WRITE: Quad-Cities Christian Writers’ Conference–My Favorite Things
My blog followers may recall that I had the recent honor of teaching at my first writers’ conference. Twila Belk founded the Quad-Cities Writers’ Conference in Eldridge, Iowa a few years ago with the encouragement of author and writers’ benefactor Cecil Murphey.
The QCCWC was a weekend to remember in many ways. We kicked off the conference with a stunning faculty rendition of “My Favorite Things,” parodied for publishing by Twila’s sweet assistant, wonderwoman Gail Smith. Here, I offer a less poetic version:
#10. FANTASTIC FOOD: I heard this comment repeated often by students and faculty alike. Delicious homemade soup and desserts, a full salad bar, snacks—both healthy and not-so-healthy options abounded.
#9. GREAT GIVEAWAYS: Conference sponsors allowed Twila to share multiple copies of both fiction and nonfiction books (not to mention the ubiquitous Christian Romance T-shirts and mugs) at every general session.
#8. APPROPRIATE ATTENDANCE: As with many conferences, registrations were down this year. The venue, although reasonably sized, held a few hundred–not thousands. Smaller numbers helped produce a warm, intimate experience.
#7. REMARKABLE RESOURCES: Twila asked faculty members to submit recommended resource lists and offered many of their choices in the conference bookstore. Faculty members and conferees also sold and signed their books. My ghostwriter status doesn’t allow me to market much of my work, but in this atmosphere, I could and did.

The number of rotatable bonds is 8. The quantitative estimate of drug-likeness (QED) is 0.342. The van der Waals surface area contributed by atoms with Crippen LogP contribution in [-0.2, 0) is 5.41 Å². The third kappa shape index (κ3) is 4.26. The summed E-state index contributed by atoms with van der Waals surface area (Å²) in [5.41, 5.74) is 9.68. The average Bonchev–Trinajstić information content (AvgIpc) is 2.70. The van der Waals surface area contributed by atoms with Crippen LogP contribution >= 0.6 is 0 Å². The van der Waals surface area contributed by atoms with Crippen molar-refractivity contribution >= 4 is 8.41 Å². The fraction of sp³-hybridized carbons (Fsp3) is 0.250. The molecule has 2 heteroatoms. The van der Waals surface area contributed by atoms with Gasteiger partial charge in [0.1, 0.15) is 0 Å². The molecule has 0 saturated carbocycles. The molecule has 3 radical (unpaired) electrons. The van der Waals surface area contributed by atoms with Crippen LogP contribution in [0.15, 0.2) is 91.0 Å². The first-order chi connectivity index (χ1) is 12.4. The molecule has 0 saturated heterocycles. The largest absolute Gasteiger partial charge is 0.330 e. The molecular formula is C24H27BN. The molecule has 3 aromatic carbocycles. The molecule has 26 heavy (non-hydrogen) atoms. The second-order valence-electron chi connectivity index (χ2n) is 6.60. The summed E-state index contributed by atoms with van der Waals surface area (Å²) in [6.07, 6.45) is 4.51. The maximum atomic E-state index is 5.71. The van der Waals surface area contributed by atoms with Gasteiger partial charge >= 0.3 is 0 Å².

#6. MARVELOUS MP3s: The conference registration fee included an MP3 of every speaker and seminar. This avoided dilemmas (“How can I choose between so many wonderful sessions?”) and allowed the blessings of professional instruction to extend beyond the weekend.
#5. CONCENTRATION on CRAFT: Per Cecil Murphey’s recommendation, no agents or editors attended in an official (manuscript-reviewing) capacity. This freed conference participants to focus on improving their writing without the pressure of competition or self-promotion. They also had the opportunity to submit manuscripts ahead of time and, for a reasonable fee, receive a full critique and half-hour appointment with the critiquing faculty member.
#4. SUPERB SPEAKERS: Each of the three keynoters (Cynthia Ruchti, Jim Pence, and Jim Rubart) shared messages that inspired and encouraged writers from beginning to professional levels. I’m in awe of their hearts, their talents, and their desire to help others grow and improve.
#3. TERRIFIC TEACHERS: QCCWC may not be the biggest conference around, but the faculty was top-notch. In what other small conference could you learn story techniques from veteran mentor Frank Ball or marketing strategies from longtime pro (and breakout novelist) Jim Rubart? Conference participants also had opportunities to interact with faculty members at mealtimes, in personal appointments, and beyond. I was blessed to count myself the least of these among this group of top professionals.
#2. SWEET SPIRIT: I’ve sometimes sensed a “published and proud of it” attitude among writers, but this conference was diva- (and divo-) free. Encouraging words and attitudes abounded, a credit to Twila and her ever-so-supportive staff.
#1. HOLY HUSH: Gail Smith’s three-word description of the conference was “God showed up.” I agree. His presence wove a divine thread throughout the weekend that delighted us all. You had to be there to experience it. Writers and writer wannabes out there—I pray that in 2011, you will!